VIDEO: [FactPointVideo] This Leadnow.ca ad ran in the weeks before the last federal election in 2015. While organising to achieve a certain electoral result is legal and might even be taken as commendable initiative by public-spirited citizens, questions of democratic fairness arise if the organisers are funded by groups outside Canada. During the recent Alberta election campaign, now-Premier-designate Jason Kenney spoke out frequently against outside interference in Canadian elections. Vivian Krause’s article provides signioficant details. [Oct. 1, 2015]
The Tar Sands Campaign has been running for more than a decade with financial help from the US$870-million Rockefeller family philanthropic foundation. The goal of the campaign, as CBC reported in January, is to sabotage all pipeline projects that would export crude oil from Western Canada to lucrative overseas markets.
Northern Gateway, Energy East, Keystone XL, Trans Mountain and Line 3 have all been targeted. Most of the talk about this campaign has focused on how this activism chokes the oil industry, but tax documents indicate it also takes aim at natural gas.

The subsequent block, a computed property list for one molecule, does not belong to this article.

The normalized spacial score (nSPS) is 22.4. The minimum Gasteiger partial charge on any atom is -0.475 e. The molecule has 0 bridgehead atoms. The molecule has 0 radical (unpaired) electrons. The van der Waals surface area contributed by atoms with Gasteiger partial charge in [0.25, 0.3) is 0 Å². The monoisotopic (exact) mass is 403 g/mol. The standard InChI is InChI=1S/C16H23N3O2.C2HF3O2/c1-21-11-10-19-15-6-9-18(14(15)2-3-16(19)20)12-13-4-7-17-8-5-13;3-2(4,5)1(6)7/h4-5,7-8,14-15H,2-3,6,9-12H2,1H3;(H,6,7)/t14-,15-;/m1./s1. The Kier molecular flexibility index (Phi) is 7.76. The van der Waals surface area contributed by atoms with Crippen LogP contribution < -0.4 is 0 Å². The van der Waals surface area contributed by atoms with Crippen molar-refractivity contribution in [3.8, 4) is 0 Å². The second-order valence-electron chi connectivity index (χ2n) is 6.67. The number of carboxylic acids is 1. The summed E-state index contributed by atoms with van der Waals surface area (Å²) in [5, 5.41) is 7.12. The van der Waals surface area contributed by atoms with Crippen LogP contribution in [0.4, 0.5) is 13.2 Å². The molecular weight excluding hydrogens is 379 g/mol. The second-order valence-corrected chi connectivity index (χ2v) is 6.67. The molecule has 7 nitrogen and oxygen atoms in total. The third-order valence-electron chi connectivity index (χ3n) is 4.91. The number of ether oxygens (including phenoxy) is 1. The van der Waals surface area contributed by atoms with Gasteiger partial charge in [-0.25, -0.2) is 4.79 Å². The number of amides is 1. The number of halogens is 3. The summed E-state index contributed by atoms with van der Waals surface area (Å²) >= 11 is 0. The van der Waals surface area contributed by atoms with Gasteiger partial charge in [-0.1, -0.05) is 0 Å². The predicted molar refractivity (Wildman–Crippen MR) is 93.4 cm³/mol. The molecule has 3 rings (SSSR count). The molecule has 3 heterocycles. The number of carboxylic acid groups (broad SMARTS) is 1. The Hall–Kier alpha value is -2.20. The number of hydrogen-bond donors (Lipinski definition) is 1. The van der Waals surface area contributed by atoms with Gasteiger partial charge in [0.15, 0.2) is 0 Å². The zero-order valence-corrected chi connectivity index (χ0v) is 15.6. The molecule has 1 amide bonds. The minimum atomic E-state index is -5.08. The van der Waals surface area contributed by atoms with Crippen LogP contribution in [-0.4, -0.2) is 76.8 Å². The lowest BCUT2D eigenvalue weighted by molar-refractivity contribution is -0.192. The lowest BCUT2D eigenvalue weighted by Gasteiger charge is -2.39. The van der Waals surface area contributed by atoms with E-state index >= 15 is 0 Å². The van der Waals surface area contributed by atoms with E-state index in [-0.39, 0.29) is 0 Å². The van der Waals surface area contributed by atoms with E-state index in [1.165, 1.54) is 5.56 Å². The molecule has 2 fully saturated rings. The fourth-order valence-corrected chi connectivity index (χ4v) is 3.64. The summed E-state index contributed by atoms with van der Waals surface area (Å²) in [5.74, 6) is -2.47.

The reason Alberta needs pipelines is so that local producers aren’t forced to sell only into the U.S. market, often at a steep discount. As it is, Alberta forfeits billions of dollars in lost royalties and revenue because there’s no infrastructure for getting large volumes of oil to overseas markets where buyers pay more.
Canadian producers are stuck selling into the United States for whatever they get, but if Alberta is ever going to complete a new pipeline or extend an existing one, it needs a premier who has the courage and the ability to stand up to the Rockefellers and bring the Tar Sands Campaign to an end.
Until very recently, I was convinced that Premier Rachel Notley was sincere and committed to leading Canada into the global oil market, a daunting challenge for any politician because it means breaking the U.S. monopoly that has kept Canada over a barrel while benefiting U.S. interests to the tune of billions.
This article continues at [National Post] Vivian Krause: Rachel Notley, the Rockefellers and Alberta’s landlocked oil